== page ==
After some time back in the UK I will soon be returning to NZ to rejoin my boat Sea Bear. I thought it might be a good time for a brief summary of the trip so far, after all we are halfway around.
Some 2 months after retiring I left the UK in August 2014 aboard Sea Bear singlehanded. My plans was to head for Panama with a loose aim of a circumnavigation, but nothing was written in stone and I was keeping an open mind whether I would enjoy a cruising lifestyle. I had done the necessary preparations, studied the pilot books and passage notes, bought the charts and stocked up with provisions and spares. I had singlehanded before, mostly day trips but this would be the first time I was setting out on a long trip on my own. There was thus a degree of trepidation particularly since I was heading to cross the Bay of Biscay.
After a landfall in Northern Spain I coast hopped south to Portugal then Spain again. At Cadiz, Merel joined me for the trip to Morocco and then the Canaries. She had wanted to cross the Atlantic with me but found she suffered badly from seasickness so sadly but wisely disembarked here.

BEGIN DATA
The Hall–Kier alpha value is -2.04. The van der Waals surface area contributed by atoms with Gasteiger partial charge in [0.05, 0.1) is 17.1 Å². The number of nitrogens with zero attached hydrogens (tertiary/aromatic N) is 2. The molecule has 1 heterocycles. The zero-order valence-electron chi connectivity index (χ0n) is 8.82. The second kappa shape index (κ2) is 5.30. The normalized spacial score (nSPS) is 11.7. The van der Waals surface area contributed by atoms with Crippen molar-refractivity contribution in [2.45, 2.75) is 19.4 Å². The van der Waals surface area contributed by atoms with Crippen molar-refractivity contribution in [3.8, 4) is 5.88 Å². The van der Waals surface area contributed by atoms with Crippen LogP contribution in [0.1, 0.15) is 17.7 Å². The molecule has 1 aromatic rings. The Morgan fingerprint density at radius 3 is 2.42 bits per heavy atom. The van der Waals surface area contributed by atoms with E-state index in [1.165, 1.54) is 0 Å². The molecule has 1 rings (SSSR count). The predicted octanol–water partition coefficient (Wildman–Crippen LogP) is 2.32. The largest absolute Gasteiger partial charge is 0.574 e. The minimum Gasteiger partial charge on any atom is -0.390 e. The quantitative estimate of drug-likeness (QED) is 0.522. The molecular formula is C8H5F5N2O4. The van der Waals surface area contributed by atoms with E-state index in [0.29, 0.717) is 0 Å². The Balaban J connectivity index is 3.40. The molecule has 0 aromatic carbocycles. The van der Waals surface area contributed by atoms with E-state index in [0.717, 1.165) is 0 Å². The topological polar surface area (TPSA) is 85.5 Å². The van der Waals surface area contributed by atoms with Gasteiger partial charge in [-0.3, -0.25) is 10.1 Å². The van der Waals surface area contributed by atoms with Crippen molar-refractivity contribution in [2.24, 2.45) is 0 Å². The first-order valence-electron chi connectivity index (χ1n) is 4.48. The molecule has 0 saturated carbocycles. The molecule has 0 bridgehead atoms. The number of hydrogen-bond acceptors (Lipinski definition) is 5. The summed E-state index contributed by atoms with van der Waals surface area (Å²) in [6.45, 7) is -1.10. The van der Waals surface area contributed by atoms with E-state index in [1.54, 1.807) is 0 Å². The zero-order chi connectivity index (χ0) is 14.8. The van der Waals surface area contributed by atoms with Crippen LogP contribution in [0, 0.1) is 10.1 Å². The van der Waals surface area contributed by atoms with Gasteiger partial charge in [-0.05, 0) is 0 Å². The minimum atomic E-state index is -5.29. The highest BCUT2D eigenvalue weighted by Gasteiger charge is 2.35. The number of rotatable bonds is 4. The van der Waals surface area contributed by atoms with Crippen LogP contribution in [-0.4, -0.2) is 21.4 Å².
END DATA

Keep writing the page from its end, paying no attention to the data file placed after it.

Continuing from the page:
At Gomera, 2 new crew presented themselves and they came with me first to the Cape Verde Islands and then across the pond to Martinique. Singlehanded again I had originally thought to push on through to Panama but I was seduced by the delights of the Caribbean and spent the next two seasons exploring here. I spent the hurricane season in Trinidad then sailed up the chain of the islands to Cuba. The next hurricane season found me in Panama after a tough passage from Jamaica. Then it was decision time – through the canal or not? After a visit to the delightful Guna Yala islands, I took the plunge, transited the Panama canal and set off to cross the Pacific. A stop over in the Galapagos fulfilled a lifetime ambition then the long haul, 34 days to the Marquesas. It is a long time to be on ones own, hats off to those sailors who tackle the challenge of solo non stop round the world. French Polynesia was wonderful the Tuamotos, Tahiti, the Windwards, Tonga and so eventually New Zealand in time to miss the South Pacific cyclone season.